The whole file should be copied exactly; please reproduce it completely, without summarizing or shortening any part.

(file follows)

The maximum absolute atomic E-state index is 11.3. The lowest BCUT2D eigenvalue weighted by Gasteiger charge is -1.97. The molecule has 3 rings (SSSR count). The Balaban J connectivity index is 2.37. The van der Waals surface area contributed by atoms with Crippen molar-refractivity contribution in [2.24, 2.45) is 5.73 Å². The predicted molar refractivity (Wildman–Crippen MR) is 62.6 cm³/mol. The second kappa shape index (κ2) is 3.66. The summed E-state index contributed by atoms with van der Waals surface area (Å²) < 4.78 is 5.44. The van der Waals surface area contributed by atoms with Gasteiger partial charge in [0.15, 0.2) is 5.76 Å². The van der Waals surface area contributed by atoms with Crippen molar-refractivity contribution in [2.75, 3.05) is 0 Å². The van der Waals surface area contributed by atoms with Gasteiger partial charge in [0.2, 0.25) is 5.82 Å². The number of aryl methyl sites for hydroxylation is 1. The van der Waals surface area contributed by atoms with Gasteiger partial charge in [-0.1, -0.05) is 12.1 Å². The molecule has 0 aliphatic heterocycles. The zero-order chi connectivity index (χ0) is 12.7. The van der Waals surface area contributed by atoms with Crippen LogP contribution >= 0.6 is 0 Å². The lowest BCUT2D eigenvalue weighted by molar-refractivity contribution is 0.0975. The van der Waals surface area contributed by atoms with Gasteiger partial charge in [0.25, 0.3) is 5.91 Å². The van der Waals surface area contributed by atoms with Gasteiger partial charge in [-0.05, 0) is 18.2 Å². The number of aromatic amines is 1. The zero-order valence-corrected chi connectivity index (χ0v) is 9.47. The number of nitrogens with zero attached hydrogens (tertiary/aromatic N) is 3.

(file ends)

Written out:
The maximum absolute atomic E-state index is 11.3. The lowest BCUT2D eigenvalue weighted by Gasteiger charge is -1.97. The molecule has 3 rings (SSSR count). The Balaban J connectivity index is 2.37. The van der Waals surface area contributed by atoms with Crippen molar-refractivity contribution in [2.24, 2.45) is 5.73 Å². The predicted molar refractivity (Wildman–Crippen MR) is 62.6 cm³/mol. The second kappa shape index (κ2) is 3.66. The summed E-state index contributed by atoms with van der Waals surface area (Å²) < 4.78 is 5.44. The van der Waals surface area contributed by atoms with Gasteiger partial charge in [0.15, 0.2) is 5.76 Å². The van der Waals surface area contributed by atoms with Crippen molar-refractivity contribution in [2.75, 3.05) is 0 Å². The van der Waals surface area contributed by atoms with Gasteiger partial charge in [0.2, 0.25) is 5.82 Å². The number of aryl methyl sites for hydroxylation is 1. The van der Waals surface area contributed by atoms with Gasteiger partial charge in [-0.1, -0.05) is 12.1 Å². The molecule has 0 aliphatic heterocycles. The zero-order chi connectivity index (χ0) is 12.7. The van der Waals surface area contributed by atoms with Crippen LogP contribution >= 0.6 is 0 Å². The lowest BCUT2D eigenvalue weighted by molar-refractivity contribution is 0.0975. The van der Waals surface area contributed by atoms with Gasteiger partial charge in [0.25, 0.3) is 5.91 Å². The van der Waals surface area contributed by atoms with Gasteiger partial charge in [-0.05, 0) is 18.2 Å². The number of aromatic amines is 1. The zero-order valence-corrected chi connectivity index (χ0v) is 9.47. The number of nitrogens with zero attached hydrogens (tertiary/aromatic N) is 3.